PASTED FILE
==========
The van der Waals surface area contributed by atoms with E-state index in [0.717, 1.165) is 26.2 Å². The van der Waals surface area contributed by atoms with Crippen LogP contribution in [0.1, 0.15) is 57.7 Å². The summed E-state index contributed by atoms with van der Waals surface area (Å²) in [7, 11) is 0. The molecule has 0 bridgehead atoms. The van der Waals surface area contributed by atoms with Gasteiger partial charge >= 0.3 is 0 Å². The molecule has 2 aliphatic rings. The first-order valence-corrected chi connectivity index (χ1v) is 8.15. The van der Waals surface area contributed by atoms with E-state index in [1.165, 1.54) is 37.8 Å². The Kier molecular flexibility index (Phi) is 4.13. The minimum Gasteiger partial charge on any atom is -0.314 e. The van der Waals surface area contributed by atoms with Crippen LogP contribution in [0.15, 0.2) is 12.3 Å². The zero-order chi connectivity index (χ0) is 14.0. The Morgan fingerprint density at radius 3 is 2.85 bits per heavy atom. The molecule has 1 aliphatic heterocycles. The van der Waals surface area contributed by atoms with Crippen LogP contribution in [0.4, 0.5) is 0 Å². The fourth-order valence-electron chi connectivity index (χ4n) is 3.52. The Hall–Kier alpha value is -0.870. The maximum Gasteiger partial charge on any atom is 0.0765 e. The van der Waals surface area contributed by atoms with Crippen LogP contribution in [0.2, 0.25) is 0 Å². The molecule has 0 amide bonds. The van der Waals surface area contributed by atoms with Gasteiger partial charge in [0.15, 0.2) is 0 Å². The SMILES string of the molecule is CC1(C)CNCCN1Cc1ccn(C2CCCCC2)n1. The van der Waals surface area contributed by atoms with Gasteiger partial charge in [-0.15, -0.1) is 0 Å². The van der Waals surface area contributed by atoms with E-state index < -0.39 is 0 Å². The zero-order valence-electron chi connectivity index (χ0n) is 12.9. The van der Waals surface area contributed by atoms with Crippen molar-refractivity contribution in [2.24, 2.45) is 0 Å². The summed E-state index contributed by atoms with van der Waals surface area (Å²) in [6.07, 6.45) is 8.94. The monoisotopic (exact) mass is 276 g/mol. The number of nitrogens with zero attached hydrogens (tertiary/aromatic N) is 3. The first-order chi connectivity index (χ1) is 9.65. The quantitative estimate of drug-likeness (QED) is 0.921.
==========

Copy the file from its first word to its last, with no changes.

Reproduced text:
The van der Waals surface area contributed by atoms with E-state index in [0.717, 1.165) is 26.2 Å². The van der Waals surface area contributed by atoms with Crippen LogP contribution in [0.1, 0.15) is 57.7 Å². The summed E-state index contributed by atoms with van der Waals surface area (Å²) in [7, 11) is 0. The molecule has 0 bridgehead atoms. The van der Waals surface area contributed by atoms with Gasteiger partial charge >= 0.3 is 0 Å². The molecule has 2 aliphatic rings. The first-order valence-corrected chi connectivity index (χ1v) is 8.15. The van der Waals surface area contributed by atoms with E-state index in [1.165, 1.54) is 37.8 Å². The Kier molecular flexibility index (Phi) is 4.13. The minimum Gasteiger partial charge on any atom is -0.314 e. The van der Waals surface area contributed by atoms with Crippen LogP contribution in [0.15, 0.2) is 12.3 Å². The zero-order chi connectivity index (χ0) is 14.0. The Morgan fingerprint density at radius 3 is 2.85 bits per heavy atom. The molecule has 1 aliphatic heterocycles. The van der Waals surface area contributed by atoms with Crippen LogP contribution in [0.4, 0.5) is 0 Å². The fourth-order valence-electron chi connectivity index (χ4n) is 3.52. The Hall–Kier alpha value is -0.870. The maximum Gasteiger partial charge on any atom is 0.0765 e. The van der Waals surface area contributed by atoms with Crippen LogP contribution in [0.2, 0.25) is 0 Å². The molecule has 0 amide bonds. The van der Waals surface area contributed by atoms with Gasteiger partial charge in [0.15, 0.2) is 0 Å². The SMILES string of the molecule is CC1(C)CNCCN1Cc1ccn(C2CCCCC2)n1. The van der Waals surface area contributed by atoms with Gasteiger partial charge in [-0.15, -0.1) is 0 Å². The van der Waals surface area contributed by atoms with E-state index < -0.39 is 0 Å². The zero-order valence-electron chi connectivity index (χ0n) is 12.9. The van der Waals surface area contributed by atoms with Crippen molar-refractivity contribution in [2.24, 2.45) is 0 Å². The summed E-state index contributed by atoms with van der Waals surface area (Å²) in [6.07, 6.45) is 8.94. The monoisotopic (exact) mass is 276 g/mol. The number of nitrogens with zero attached hydrogens (tertiary/aromatic N) is 3. The first-order chi connectivity index (χ1) is 9.65. The quantitative estimate of drug-likeness (QED) is 0.921.